I think the world can be divided into two kinds of people: those who read because they enjoy it, and those who read because they have to. I am a member of the first group, while my teenage daughter is a member of the second. It can make for tense times at our house. But regardless which group you belong to, spelling and grammar can affect your reading experience.
The fact is, I’ll read anything I can get my hands on – it doesn’t matter if it’s a book, a blog post, or the phone directory (do they even make those anymore?). And it bothers me when I happen upon misspellings and poor grammar. It might even be safe to say it bothers me a lot.
Before you dismiss this as a peculiar quirk of mine, you might be interested to know that Google feels the same way.
The Importance of Language
While we may never truly know all the particulars of Google’s algorithm, Google’s own Matt Cutts has even gone so far as to mention grammar and spelling as something that needs attention. While it’s not one of the signals that Google uses in their PageRank algorithm, language mechanics affect user experience and Google is VERY interested in promoting a good user experience. Will it become a PageRank signal at some point? I can only hope.
The written world is rife with errors of a grammatical or spelling sort. I suppose that’s a natural consequence of the immediate-publish culture we now inhabit, but it hasn’t always been this way. Back when the world moved at a slightly slower pace, editors and proofreaders double- and triple-checked every word and sentence before the public ever saw it. Now, it’s easy to hit “publish” and just move on, regardless of errors. But if you’ve got something you want to communicate to your customers, you’ll want to make that communication as easy as possible, and part of that is making sure you’re understood and error-free.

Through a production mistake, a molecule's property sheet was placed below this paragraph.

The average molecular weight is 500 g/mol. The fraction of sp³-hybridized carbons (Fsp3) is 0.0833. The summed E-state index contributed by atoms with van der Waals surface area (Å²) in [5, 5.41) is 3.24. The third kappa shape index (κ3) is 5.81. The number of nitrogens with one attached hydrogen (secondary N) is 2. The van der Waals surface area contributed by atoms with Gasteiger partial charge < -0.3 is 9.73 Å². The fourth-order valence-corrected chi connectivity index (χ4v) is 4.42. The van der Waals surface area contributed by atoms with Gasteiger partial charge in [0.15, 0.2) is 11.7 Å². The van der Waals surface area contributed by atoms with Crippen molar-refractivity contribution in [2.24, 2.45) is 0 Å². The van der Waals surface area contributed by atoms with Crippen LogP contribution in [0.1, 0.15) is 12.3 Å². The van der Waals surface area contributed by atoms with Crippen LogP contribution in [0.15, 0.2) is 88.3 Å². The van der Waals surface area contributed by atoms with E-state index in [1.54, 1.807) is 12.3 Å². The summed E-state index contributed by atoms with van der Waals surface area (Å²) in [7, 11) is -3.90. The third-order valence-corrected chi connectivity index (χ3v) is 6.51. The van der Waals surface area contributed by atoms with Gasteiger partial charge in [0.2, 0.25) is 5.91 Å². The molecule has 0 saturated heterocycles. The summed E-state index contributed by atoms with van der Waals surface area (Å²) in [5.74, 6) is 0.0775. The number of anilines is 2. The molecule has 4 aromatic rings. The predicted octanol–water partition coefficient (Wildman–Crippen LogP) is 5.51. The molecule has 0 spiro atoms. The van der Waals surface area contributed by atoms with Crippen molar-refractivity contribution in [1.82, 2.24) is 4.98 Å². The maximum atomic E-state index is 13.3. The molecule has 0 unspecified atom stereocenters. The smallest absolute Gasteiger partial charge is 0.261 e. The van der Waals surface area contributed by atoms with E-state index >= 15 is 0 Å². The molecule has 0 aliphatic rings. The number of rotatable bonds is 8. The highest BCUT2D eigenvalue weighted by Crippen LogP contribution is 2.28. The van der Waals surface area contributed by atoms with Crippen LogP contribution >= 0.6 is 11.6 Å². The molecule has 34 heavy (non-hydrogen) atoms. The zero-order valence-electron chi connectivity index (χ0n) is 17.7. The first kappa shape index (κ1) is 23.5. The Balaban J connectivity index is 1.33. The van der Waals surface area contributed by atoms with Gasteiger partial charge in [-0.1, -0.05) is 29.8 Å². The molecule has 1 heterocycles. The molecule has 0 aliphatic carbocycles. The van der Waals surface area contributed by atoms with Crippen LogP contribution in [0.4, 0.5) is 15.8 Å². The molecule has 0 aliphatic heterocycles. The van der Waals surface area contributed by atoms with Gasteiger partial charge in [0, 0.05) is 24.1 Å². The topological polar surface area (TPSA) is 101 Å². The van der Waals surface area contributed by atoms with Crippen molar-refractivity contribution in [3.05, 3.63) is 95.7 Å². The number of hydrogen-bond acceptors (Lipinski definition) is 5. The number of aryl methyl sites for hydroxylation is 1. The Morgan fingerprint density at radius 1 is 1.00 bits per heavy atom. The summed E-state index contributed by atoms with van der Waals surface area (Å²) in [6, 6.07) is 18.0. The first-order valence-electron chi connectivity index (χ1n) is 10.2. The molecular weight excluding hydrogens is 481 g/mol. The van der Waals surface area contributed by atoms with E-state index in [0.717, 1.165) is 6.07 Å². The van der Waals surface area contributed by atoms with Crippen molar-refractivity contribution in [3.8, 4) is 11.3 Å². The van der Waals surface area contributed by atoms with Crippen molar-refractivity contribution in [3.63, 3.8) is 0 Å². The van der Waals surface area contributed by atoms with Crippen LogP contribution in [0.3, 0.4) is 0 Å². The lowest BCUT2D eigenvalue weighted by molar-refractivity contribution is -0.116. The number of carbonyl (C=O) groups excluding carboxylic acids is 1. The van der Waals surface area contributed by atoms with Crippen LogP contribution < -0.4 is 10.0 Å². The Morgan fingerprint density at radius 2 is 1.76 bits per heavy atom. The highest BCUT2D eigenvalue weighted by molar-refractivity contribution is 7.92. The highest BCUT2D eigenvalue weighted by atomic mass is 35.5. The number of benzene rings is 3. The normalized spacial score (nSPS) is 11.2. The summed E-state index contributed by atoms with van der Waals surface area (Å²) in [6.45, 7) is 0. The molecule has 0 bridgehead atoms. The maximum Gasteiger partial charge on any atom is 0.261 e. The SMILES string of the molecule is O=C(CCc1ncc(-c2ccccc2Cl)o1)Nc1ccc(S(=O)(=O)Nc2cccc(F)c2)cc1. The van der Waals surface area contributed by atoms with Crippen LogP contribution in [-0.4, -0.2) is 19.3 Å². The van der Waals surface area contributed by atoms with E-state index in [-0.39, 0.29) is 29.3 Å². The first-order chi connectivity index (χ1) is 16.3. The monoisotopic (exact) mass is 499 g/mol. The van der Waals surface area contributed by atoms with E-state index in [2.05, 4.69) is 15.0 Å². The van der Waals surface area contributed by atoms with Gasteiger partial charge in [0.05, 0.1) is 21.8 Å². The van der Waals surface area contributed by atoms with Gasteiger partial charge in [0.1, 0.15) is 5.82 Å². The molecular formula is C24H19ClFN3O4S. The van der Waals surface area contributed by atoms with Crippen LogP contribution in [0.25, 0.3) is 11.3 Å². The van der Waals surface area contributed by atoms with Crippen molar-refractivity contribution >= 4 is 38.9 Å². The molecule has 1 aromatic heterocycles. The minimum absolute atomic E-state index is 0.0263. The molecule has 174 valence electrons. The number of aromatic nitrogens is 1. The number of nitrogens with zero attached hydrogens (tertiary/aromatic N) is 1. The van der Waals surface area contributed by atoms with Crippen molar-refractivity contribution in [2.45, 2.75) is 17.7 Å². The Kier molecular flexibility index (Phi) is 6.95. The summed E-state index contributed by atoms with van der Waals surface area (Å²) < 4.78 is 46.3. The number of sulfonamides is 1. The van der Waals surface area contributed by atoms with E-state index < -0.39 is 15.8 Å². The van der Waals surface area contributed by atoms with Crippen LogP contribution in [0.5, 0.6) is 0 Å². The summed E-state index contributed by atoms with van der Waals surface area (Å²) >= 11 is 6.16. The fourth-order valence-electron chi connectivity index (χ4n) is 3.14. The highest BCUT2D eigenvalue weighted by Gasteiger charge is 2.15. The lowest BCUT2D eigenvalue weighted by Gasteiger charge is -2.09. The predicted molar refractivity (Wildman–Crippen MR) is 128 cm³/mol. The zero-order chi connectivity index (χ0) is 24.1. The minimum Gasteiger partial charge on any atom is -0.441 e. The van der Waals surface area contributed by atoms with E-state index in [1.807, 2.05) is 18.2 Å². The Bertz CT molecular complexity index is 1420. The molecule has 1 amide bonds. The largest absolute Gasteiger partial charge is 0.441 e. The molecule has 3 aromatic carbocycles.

Think grammar isn’t important? Try telling that to one of the many grammar checker apps that have sprung up online over the years. Try telling that to your high school English teacher. Try telling that to your reader. You’d be surprised how much they care.
No one’s perfect, of course. But making an effort to use good grammar and correct spelling can go a long way toward providing quality content – and quality content is something of a gold standard for search engines. Ignore it at your own peril.
Basics of good grammar
- Subject-verb agreement (i.e., he is, we are)
- Verb tense (past tense or present tense – keep it the same throughout)
- Word choice (no jargon, no five-dollar words)
- Punctuation (I’m a fan of the Oxford Comma)
- Sentence fragments (sentences should express a complete thought)
- Concrete vs. abstract language (concrete language communicates ideas clearly)
- Use active voice (passive voice results in weak, awkward sentences)
Basics of spelling
- Homophones (to/too/two, your/you’re, accept/except, etc.)
- Similar words (the thesaurus is your friend)
- Big words (is there a simpler word you can use?)
- Typos (always run a spell-checker to catch your typing fumbles)
I don’t pretend to know all there is to know about SEO and PageRank and all those things that are very important if you want your website to rank higher in a search results page. There are others here at Lieberman Technologies who are better able to answer those kinds of questions. But as a writer, and as a reader, I have a well-defined interest in making sure the grammar and spelling in what we post is top-notch. I just simply want to tell the story as best I can, and let Google’s algorithm do the rest.